Basin Head's unique Irish moss seeing growth thanks to restoration efforts
Moss has grown to 100 square metres, up from 2 square metres in 2012
A group of researchers and conservationists in eastern P.E.I. is working to restore Basin Head's unique Irish moss by planting as much as they can before the ice sets in for winter.
And they say after a few years of restoration efforts, the population of moss has grown.
Madelyn Stewart, project lead with the Souris and Area Branch of the P.E.I. Wildlife Federation, said the amount of Irish moss growing in the lagoon was only about two square metres in 2012.
Today, Stewart said the moss has grown to over 100 square metres.
"It's definitely expanded and because of all our work … we've also seen other benefits to the estuary with the eel grass growing and more organisms coming into the arm," said Stewart.
But Stewart said the work to completely restore the moss is far from over.
The Irish moss grows only in the waters at Basin Head in eastern P.E.I. It is unique both in its proportions, growing to the size of a dinner plate, and in its lifestyle. It doesn't have a holdfast (attachment organ) to anchor itself to a rock or a shell. Instead, it tangles itself up in clumps of mussels.
Since 2015, Stewart said the team has been working hard to help the population of Irish moss grow by planting more of it throughout the lagoon.
Planting moss clumps
Stewart said in order to plant the Irish moss, the group first has to create what it calls clumps, which use mussels to create a place for the moss to cling to and use as a space to grow. She said the clumps are made by combining the mussels and moss in a sack and hanging it in the lagoon for a few days until the mussels begin to attach.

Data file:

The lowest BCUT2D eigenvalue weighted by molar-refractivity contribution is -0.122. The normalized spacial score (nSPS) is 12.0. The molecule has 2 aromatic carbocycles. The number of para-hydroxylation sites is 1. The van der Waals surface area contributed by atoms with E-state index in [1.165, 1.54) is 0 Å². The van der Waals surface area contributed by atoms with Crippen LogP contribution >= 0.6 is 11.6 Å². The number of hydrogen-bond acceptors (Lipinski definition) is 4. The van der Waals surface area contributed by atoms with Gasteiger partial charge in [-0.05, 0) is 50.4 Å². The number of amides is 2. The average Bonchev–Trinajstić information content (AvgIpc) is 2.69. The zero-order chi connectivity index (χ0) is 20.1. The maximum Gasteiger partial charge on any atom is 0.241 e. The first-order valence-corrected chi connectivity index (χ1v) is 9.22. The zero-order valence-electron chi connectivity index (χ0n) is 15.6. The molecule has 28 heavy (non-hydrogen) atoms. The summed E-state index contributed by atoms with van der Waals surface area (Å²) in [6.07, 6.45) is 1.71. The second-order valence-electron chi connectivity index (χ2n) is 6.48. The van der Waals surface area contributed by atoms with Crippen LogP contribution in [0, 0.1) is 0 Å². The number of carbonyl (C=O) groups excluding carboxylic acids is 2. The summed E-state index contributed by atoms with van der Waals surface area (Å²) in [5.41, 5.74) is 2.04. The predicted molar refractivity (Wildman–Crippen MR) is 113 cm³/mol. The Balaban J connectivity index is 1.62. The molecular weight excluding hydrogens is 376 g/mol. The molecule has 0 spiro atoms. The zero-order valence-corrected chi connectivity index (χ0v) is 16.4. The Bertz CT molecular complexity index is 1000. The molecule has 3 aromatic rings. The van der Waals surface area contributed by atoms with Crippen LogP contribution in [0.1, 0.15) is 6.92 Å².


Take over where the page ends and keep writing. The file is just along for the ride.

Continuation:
Once they do, the clumps are dropped in the water in three different planting beds along the lagoon where they are left to grow.
She said all the mussels that are introduced to the lagoon are first rinsed to remove any possible invasive species.
Since work to restore the moss in the area began in 2015, Stewart said, the group has planted over 13,000 moss and mussel clumps. She said normally crews begin planting in June and continue about twice a week until early November when the lagoon starts to freeze.
"It is only found in Basin Head so because it's a unique species you kind of want to preserve the amount as much as you can, as well as preserve the amount of biodiversity of this area," she said.
"The Irish moss provides so many beneficial relationships to other organisms within the estuary, so by protecting the Irish moss we're able to really benefit the entire estuary."
She said the project also involves removing green crabs from the lagoon, which are considered to be an invasive species. Stewart said the crabs feed on the mussels the moss needs in order to thrive, which has contributed to its disappearance over the years.
"This year alone through 50 days of fishing we've removed over 80,000 green crabs from the arm, which is very significant and will hopefully help keep the mussels safe and therefore the Irish moss with the mussels."
'We're in it for the long haul'
Irene Novaczek, the senior scientist for the Basin Head marine protected area with the Department of Fisheries and Oceans, said when she started working in the area in 2014 the situation was "critical."
"We had almost lost the population here," she said.
But now, she said she is very encouraged by the growth she's seeing.
"We have a very good success rate of getting the mussels successfully in the water, binding to the moss and planting them out," she said.
Novaczek said when researchers revisit the clumps that have been planted, it's not just the moss that appears to be thriving. She said the clumps are now also home to other marine life, like shrimp, small fish, worms and a safe space for mussel and oyster spat to grow.
"They're just a really rich, three dimensional, complex, protective environment that shelters just a multitude of species."
She said the goal now is to keep up restoration efforts with the hope that the moss reaches a point where it is able to sustain itself within the lagoon, but said it's too soon to know when that could be. She said researchers will continue to monitor the area closely.
"We're in it for the long haul," Novaczek said.
She said planting will wrap up for the year soon, before the ice sets in and crews will be back out on the water to start planting again sometime next June.